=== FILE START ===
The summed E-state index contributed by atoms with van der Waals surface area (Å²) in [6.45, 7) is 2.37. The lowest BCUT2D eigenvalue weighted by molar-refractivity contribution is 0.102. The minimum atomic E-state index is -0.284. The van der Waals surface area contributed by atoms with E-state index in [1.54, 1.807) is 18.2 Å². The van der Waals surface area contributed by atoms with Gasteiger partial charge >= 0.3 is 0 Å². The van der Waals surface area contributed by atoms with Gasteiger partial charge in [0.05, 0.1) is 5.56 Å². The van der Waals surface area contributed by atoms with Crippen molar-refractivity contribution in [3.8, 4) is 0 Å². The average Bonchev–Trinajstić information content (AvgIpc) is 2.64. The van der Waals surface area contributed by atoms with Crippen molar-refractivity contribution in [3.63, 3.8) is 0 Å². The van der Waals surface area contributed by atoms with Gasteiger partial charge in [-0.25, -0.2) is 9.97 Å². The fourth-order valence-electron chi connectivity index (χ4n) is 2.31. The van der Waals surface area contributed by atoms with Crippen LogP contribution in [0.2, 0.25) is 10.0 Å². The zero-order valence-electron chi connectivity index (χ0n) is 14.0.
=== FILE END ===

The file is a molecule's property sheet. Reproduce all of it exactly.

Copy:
The summed E-state index contributed by atoms with van der Waals surface area (Å²) in [6.45, 7) is 2.37. The lowest BCUT2D eigenvalue weighted by molar-refractivity contribution is 0.102. The minimum atomic E-state index is -0.284. The van der Waals surface area contributed by atoms with E-state index in [1.54, 1.807) is 18.2 Å². The van der Waals surface area contributed by atoms with Gasteiger partial charge >= 0.3 is 0 Å². The van der Waals surface area contributed by atoms with Gasteiger partial charge in [0.05, 0.1) is 5.56 Å². The van der Waals surface area contributed by atoms with Crippen molar-refractivity contribution in [3.8, 4) is 0 Å². The average Bonchev–Trinajstić information content (AvgIpc) is 2.64. The van der Waals surface area contributed by atoms with Crippen molar-refractivity contribution in [3.63, 3.8) is 0 Å². The van der Waals surface area contributed by atoms with Gasteiger partial charge in [-0.25, -0.2) is 9.97 Å². The fourth-order valence-electron chi connectivity index (χ4n) is 2.31. The van der Waals surface area contributed by atoms with Crippen LogP contribution in [0.2, 0.25) is 10.0 Å². The zero-order valence-electron chi connectivity index (χ0n) is 14.0.